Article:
The daughter of immigrants from India, Haley served three terms in South Carolina's State House before winning the governorship in 2010 and again in 2014.
Haley's limited foreign policy experience is likely to draw scrutiny during Senate confirmation hearings for the Cabinet-level position.
If confirmed, Haley would succeed Samantha Power, who served as President Barack Obama's U.N. ambassador since 2013.
Trump's selection of Haley caps a remarkable year for their political relationship. They started 2016 with a fight and are ending it as allies in a nascent Trump administration.
The pair feuded in January after Haley's Republican response to President Barack Obama's State of the Union, during which she took a thinly-veiled swipe at Trump, warning against "the siren call of the angriest voices."
Haley told TODAY's Matt Lauer the following morning that then-candidate Trump "has definitely contributed to what I think is just irresponsible talk."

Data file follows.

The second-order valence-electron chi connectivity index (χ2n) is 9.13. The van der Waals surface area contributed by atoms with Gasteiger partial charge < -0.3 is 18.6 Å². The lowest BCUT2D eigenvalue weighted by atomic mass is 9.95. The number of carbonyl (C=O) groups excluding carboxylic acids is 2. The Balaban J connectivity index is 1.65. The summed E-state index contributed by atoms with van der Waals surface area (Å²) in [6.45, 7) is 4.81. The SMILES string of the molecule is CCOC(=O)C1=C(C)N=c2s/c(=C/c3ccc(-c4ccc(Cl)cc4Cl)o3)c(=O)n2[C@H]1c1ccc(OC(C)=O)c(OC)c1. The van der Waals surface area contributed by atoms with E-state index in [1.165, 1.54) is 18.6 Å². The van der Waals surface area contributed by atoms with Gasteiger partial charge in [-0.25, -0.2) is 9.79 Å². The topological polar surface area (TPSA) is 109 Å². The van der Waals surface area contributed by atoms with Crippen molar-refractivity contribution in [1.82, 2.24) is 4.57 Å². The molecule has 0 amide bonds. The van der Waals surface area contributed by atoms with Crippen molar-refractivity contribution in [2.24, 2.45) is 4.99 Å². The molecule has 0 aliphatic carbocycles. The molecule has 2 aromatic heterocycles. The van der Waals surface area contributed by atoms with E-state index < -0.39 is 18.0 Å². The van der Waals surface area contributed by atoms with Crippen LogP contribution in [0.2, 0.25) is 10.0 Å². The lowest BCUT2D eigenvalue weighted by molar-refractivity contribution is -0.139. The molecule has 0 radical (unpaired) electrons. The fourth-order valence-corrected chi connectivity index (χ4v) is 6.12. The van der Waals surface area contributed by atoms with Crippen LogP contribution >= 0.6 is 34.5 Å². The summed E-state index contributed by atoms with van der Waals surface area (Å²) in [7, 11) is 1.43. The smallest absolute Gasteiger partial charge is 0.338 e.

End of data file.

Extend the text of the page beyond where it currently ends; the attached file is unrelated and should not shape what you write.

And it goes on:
"If we have citizens who are law-abiding, who love our traditions, who do everything to be productive citizens in America, they should feel welcome in this country," Haley said. "The reason this country is so great is because the fabric of this country was made by immigrants, and its legal immigrants."
In February, she called Trump "everything a governor doesn't want in a president." The following month Haley endorsed Rubio in the South Carolina primary. Following Rubio's loss and subsequent withdrawal from the race, Haley said it was her "hope and prayer" tha Cruz would win the Republican nomination.
By the Republican National Convention in July, though, Haley had warmed enough to Trump to say she planned to vote for him in a tepid endorsement to MSNBC's Jacob Soboroff.
"I would not be here if I didn't want to make sure that Hillary [Clinton] was not going to be the next president," Haley said in July.
Haley is married to a captain in the Army National Guard who served in Afghanistan, and has two teenage children, according to her biography on the state's website.